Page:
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GIS at the North Carolina Department of Transportation
Bridging Spatial and Nonspatial Data
The North Carolina Department of Transportation (NCDOT) directs, plans, constructs, maintains, and operates one of the largest state-maintained transportation systems in the nation. With a staff of more than 50 permanent employees, its GIS Unit in Raleigh provides GIS, mapping, and road inventory services to NCDOT. Among the many challenges faced by NCDOT is modeling its road network in an integrated yet efficient manner while preserving the lineage of the network in the face of constant change.
Which Road Segment Is Which?
Consider a 4-mile stretch of road. As it advances, attributes change by speed limit, surface material, road condition, and other factors. From a particular start point, the road may have a speed limit of 35 miles per hour for a distance of 1 mile, then decrease to 25 miles per hour for the remaining 3 miles. The road surface may be asphalt for the first 2 miles, then gravel for the final 2 miles. The pavement condition may start as fair, continue for 3 miles, then change to good for the fourth mile.
Note that none of these virtual road segments "lines up" with any other in the sense of sharing identical portions along the underlying road. Representing this variability with separate line datasets would be inefficient in terms of storage, processing, and effort to maintain. The challenge is to capture attributes that vary by length without duplicating geometry.
Linear referencing efficiently meets the representational challenge. It allows virtual networks to be constructed upon a single, stable base network. Attributes are attached (referenced) to linear features along virtual networks using relative (known locations and offset distances) rather than absolute (x and y coordinates) measures. Linear referencing simplifies spatial data management by eliminating the need to maintain separate coordinate geometries for each portion of a road where attribute values may vary independently.
Several linear referencing methods exist, and NCDOT supports four. One commonly used by NCDOT is Route and Mileposta conceptual measurement system where locations and distances are measured from the start of a road to a specific distance or distance range. For example, a stretch of road with a speed limit of 35 miles per hour may be defined as beginning 1.25 miles from where a route enters a county and ending 2.75 miles further along.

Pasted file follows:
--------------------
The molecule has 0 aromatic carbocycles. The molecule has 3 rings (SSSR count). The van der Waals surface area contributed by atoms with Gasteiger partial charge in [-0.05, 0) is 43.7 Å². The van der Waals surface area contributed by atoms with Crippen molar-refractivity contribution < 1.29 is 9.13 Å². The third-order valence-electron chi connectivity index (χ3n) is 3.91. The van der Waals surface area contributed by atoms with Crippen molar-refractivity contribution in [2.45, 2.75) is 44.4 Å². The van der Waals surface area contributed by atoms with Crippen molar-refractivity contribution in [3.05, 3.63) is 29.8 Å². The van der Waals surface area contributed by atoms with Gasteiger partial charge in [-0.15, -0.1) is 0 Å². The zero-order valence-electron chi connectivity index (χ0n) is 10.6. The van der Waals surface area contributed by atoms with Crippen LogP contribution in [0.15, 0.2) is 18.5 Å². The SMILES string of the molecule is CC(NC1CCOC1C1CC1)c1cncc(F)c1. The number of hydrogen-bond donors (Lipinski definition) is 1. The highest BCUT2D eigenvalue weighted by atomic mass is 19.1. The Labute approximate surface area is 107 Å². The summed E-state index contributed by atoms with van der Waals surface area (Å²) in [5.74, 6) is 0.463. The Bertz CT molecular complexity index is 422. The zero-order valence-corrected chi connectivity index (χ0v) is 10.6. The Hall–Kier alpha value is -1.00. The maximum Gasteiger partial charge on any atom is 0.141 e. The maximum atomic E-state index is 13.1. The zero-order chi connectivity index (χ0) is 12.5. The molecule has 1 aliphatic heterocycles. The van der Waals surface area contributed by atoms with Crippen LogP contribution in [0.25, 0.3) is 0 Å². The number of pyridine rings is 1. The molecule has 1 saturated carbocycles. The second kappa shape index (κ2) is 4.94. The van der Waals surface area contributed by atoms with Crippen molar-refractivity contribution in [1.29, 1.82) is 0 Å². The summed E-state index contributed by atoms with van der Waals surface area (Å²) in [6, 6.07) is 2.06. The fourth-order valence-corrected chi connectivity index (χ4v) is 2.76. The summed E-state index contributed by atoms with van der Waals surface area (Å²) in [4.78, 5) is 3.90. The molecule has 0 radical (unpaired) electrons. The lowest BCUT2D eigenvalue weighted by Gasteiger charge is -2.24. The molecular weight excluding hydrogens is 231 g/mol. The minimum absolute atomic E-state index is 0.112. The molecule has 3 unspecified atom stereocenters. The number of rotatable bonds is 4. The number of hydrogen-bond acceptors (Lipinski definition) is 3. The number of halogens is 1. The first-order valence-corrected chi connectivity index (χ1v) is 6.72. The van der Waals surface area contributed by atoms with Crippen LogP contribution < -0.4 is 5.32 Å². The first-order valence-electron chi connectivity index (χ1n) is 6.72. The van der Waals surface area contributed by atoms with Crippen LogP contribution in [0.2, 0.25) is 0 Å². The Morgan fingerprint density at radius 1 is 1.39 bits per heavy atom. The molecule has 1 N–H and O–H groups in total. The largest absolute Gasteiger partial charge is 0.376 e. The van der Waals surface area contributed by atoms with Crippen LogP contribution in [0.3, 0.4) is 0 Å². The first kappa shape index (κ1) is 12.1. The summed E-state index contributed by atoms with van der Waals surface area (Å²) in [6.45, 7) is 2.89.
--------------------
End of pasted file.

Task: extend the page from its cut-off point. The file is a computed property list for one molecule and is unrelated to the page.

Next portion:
"We've taken a customercentric approach," says Frank Winn, director, NCDOT's Engineering Transportation System. "By supporting four linear referencing methods, internal customers may integrate their data with our road network, choosing whichever method works best for them."
The NCDOT Linear Referencing System (LRS) serves as a central repository for the state-maintained transportation network. Several objectives and requirements guided its construction. The system had to
ArcInfo helped meet these requirements by providing a bridge between the LRS (nonspatial data) and linework geometry (spatial data).
Conceptually, the NCDOT LRS is composed of two main components: a road linework geodatabase and the LRS Database Core Module. The geodatabase stores all explicitly spatial data for the state-maintained road network. At LRS version 1.0, this component has been implemented utilizing the personal geodatabase format within ArcInfo.
The LRS Database Core Module represents the road network in a nonspatial, tabular format utilizing an Oracle9i database running on Red Hat Linux servers. It has a set of related subcomponents that model the transportation network, the NCDOT route number system, and change histories for both.
Integration of spatial data with LRS will enable customers to focus on maintaining data unique to their units rather than core transportation network data. By accessing a centralized road network, customers can be confident they are working with the most up-to-date and accurate information available. Centralization puts everyone on the same map, providing a common understanding of the road network.
NCDOT units may bring data together that was previously stored in "silos" across the enterprise and perform new queries and analyses. Prior to NCDOT LRS, such work was impossible to perform or could only be undertaken with great difficulty.
NCDOT intends to enhance the LRS by migrating the Road Linework Geodatabase from a personal geodatabase to Esri's multiuser geodatabase, incorporating non-NCDOT roads as part of its core dataset and creating a unified edit/management tool.
"The LRS is a long-term investment for NCDOT," says Jun Wu, GIS database administrator for the system. "It is built for the long run and provides a framework for integrating fragmented applications and database systems. This system will help us reduce maintenance costs and improve data quality."